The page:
It is crazy. It is crazy that the State of Kansas is being used as the assault vehicle against protection of threatened and endangered species listed in the federal Endangered Species Act.
However, Kansas Secretary of State (Kris Kobach) has launched a state bill (Senate Bill 276) in the Kansas State Senate to try to prevent the US Fish and Wildlife Service from taking any action to protect imperiled non-migratory wildlife species or their habitats in Kansas. Obviously Mr. Kobach thinks that it is politically popular to suggest that “the sky is falling” and it will fall if the Lesser Prairie-chicken is designated as a threatened species (as may be determined in March).
Although the bill stops short of total secession from the union (!), if enacted, the bill would establish a statute that would claim that:
1) Any federal law, treaty, regulation or executive action that specifically regulates the following is null, void and unenforceable within the state:
- The lesser prairie-chicken;
- The greater prairie-chicken;
- The habitats of such species;
- Farming practices that affect such species; or
- Other human activity that affects such species or the habitats of such species.
2) No official, agent or employee of the state of Kansas, or any political subdivision thereof, shall enforce or attempt to enforce any federal law, treaty, regulation or executive action that specifically regulates the (same as above).
3) And further, “It is unlawful for any official, agent or employee of the government of the United States, or employee of a corporation providing services to the government of the United States to enforce or attempt to enforce any federal law, treaty, regulation or executive action that specifically regulates the (same as above).
“Violation of this section is a severity level 10, nonperson felony.”
With this in mind, wildlife biologists or law enforcement agents with the US Fish and Wildlife Service, the Kansas Department of Wildlife, Parks and Tourism, and others, could be hauled into court and charged with a felony for any actions, as described, to protect Prairie-chickens or their habitat in Kansas.
Needless to say, any action against federal employees or their agents would be determined to be invalid in federal court (and probably in state court as well). However, a state law that makes it a felony for a state employee or others to be involved with protection of Prairie-chickens and their habitat as part of any federal threatened species recovery program may be more problematic.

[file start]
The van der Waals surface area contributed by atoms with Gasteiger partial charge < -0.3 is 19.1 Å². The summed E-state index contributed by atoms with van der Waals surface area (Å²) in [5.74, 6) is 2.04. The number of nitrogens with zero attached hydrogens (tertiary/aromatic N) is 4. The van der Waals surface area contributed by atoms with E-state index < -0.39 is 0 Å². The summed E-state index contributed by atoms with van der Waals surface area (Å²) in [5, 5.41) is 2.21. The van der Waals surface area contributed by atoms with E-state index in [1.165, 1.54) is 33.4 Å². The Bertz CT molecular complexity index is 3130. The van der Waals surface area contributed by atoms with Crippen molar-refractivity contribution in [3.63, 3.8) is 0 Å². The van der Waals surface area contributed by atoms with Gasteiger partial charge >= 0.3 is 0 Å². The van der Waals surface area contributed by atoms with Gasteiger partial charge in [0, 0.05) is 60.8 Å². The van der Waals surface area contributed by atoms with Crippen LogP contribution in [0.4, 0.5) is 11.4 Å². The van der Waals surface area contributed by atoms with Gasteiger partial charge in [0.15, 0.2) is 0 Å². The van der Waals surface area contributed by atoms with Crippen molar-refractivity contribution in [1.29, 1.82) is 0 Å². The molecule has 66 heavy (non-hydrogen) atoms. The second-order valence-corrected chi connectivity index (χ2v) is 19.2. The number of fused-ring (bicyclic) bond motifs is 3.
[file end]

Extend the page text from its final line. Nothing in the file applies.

This legislative initiative by the Secretary of State seems eerily similar to a statement reported in a western Kansas newspaper. A county commissioner was quoted as saying that the best action was to simply get rid of all the Prairie-chickens, Black-footed Ferrets and Prairie Dogs. Considering that the population of Lesser Prairie-chickens is plummeting, and has dropped another 50 percent in the past year, these anti-conservation zealots may realize their vision.
The Senate Natural Resources Committee held a hearing last week, but it was only posted on the agenda the evening before so persons with concern didn’t know about it or have time to prepare testimony. Advocates included Kris Kobach, the Kansas Farm Bureau (as always), and Kansas Electric Cooperatives Inc. Steve Swaffer, representing the Kansas Farm Bureau was quoted as telling members of the committee, “If we can pass this bill, many of you will go home heroes.”
The idea of Senate Bill 276 is “enacting the state sovereignty” over all non-migratory wildlife” so the federal government cannot protect any within the state of Kansas under the Endangered Species Act or any other treaty or regulation. Of course if this type of state’s rights legislation had any legal basis it could be used by various states to prevent protection of threatened or endangered species including California Condors, Florida Panthers, Mississippi Sandhill Cranes, Key Deer, Masked Bobwhites, an array of Hawaiian birds, most reptiles and amphibians and many fishes (e.g. Ozark Cavefish, various isolated species of Pupfish, etc.).
RELATIVE TO SENATE BILL # 276, WHAT CAN WE DO?
Obviously the most important thing that anyone can do at this point is to send an email to or call their state senator, and/or all of the state senators expressing concerns with this bill. If you are opposed to it, make that clear. If the bill clears the state senate, the next priority will be to contact state representatives. One does not have to wait until the senate takes action to proceed with contacts to members of the House of Representatives.
Please find below a list or link to members of the Kansas State Senate, followed by information on members of the House of Representatives.
Senate Committee members on Natural Resources
Sen. Larry Powell
Sen. Dan Kerschen
Ranking Minority Member
Sen. Marci Francisco
Sen. Tom Arpke
Sen. Tom Hawk
Sen. Carolyn McGinn
Sen. Michael O’Donnell
Sen. Ralph Ostmeyer
Sen. Dennis Pyle
Sen. Greg Smith
Sen. Caryn Tyson
To find your house and senate representatives, along with their contact information, click here.